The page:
The blog is dead, long live the blog
As you may have noticed. I’ve not been blogging much lately – It’s hard to find the time to blog in-depth on a topic, so I’m experimenting now with much shorter blog posts in an attempt to share more often.
Appropriately enough the first topic for a short blog is the death of blogging.
I’ve been trying to encourage colleagues to blog, particularly now as UNICEF has launched its own public blog and is planning on expanding this to allow offices and departments to run their own sub-blogs under the UNICEF umbrella. This led to a colleague forwarding me this article in the NYT asking whether blogging is dead (and people have been talking about the death of blogging since at least 2009).
I’d argue blogging isn’t dead – it’s just become one among many tools for communication. I started blogging inside UNICEF back in 2006 and publicly in 2010. Back in the early days blogging was an exciting new tool that was going to allow people to share their personal views unfiltered to the world. It was something anyone could do with little technical expertise and at little expense, and it was going to revolutionize and democratize communication. When I first started blogging it was something almost a bit counter-culture and also what the cool kids were doing.
Like any new technology or tool it suffered from the Hype Cycle, in particular it rode the peak of inflated expectations. But in the meantime a lot has happened. Lots of people tried blogging and gave up because it was too much effort, or the benefit wasn’t apparent enough, or they simply lost interest. Meanwhile a few star bloggers stood out and got famous, (including a few in the aid world), and then many absorbed by the mainstream (think Perez Hilton, Lifehacker, Guido Fawkes or FiveThirtyEight which became major properties in their own right). And mainstream media and corporates also got in on the act and started producing on-message, well written, slickly designed, well promoted blogs to burnish their image – to humanize it a little bit, but still while being firmly on brand and of course these overshadowed many of the original start-up blogs. New tools emerged – first Twitter, then Tumblr, Snapchat etc. and even inside the workplace with tools like Yammer and Slack that were even simpler and quicker, and of course more suited to diminishing attention spans – now even a blog is tl;dr.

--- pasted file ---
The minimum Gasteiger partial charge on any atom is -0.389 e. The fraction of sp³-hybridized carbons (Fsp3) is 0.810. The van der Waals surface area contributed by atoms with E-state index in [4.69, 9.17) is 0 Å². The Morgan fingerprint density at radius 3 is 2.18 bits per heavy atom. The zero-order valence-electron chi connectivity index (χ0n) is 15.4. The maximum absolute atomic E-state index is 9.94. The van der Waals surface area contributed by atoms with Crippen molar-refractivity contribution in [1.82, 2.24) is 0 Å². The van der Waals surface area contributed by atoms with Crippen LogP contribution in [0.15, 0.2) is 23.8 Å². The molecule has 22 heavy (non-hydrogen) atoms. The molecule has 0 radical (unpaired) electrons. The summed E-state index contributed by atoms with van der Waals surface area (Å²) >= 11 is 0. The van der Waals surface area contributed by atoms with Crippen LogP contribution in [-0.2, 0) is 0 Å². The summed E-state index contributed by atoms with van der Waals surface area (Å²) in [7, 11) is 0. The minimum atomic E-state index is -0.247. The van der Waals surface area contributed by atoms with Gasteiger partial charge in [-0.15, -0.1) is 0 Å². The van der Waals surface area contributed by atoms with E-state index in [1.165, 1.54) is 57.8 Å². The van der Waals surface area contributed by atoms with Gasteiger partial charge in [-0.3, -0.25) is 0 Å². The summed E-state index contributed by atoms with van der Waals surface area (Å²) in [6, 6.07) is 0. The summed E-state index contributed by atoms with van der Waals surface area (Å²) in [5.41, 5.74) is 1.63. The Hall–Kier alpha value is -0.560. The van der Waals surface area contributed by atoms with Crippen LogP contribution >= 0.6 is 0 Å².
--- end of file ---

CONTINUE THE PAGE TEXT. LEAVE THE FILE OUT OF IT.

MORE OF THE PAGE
So where does this leave blogs? Is it a good idea to start a blog or even to continue blogging? It can be. Even with the decline in blogging there are still a lot of them around, and many with interesting high quality content.
If you want to start a blog to be cool and ahead of the curve, to show your counter-culture street cred., or to become famous in your field of work blogging is unlikely to be a shortcut – that time is long past.
But if you want to have a medium were you can share your ideas and your work in a first person format; one that is shorter than a book, less formal than an academic article, more personal than a news story but with more substance than a tweet or a vine, then blogging is a great medium. Writing a blog can be a great way to refine your ideas, just through the act of writing, and engaging others to get feedback on it, even with a small following. For organizations it can be a great way to personalize your work and an alternative to slick corporate messaging which can often be a turn off. It can also be a great way to get your staff and your partners to talk about their work – their successes, but also their challenges – this can increase your outreach and make it more authentic, and also can give your staff a voice.
So it’s not so strange that UNICEF is launching a blogging platform after the hype and excitement of blogging is part – it’s actually a sign that blogging is now a mainstream tool for communication, one among many tools, but a valuable one nonetheless.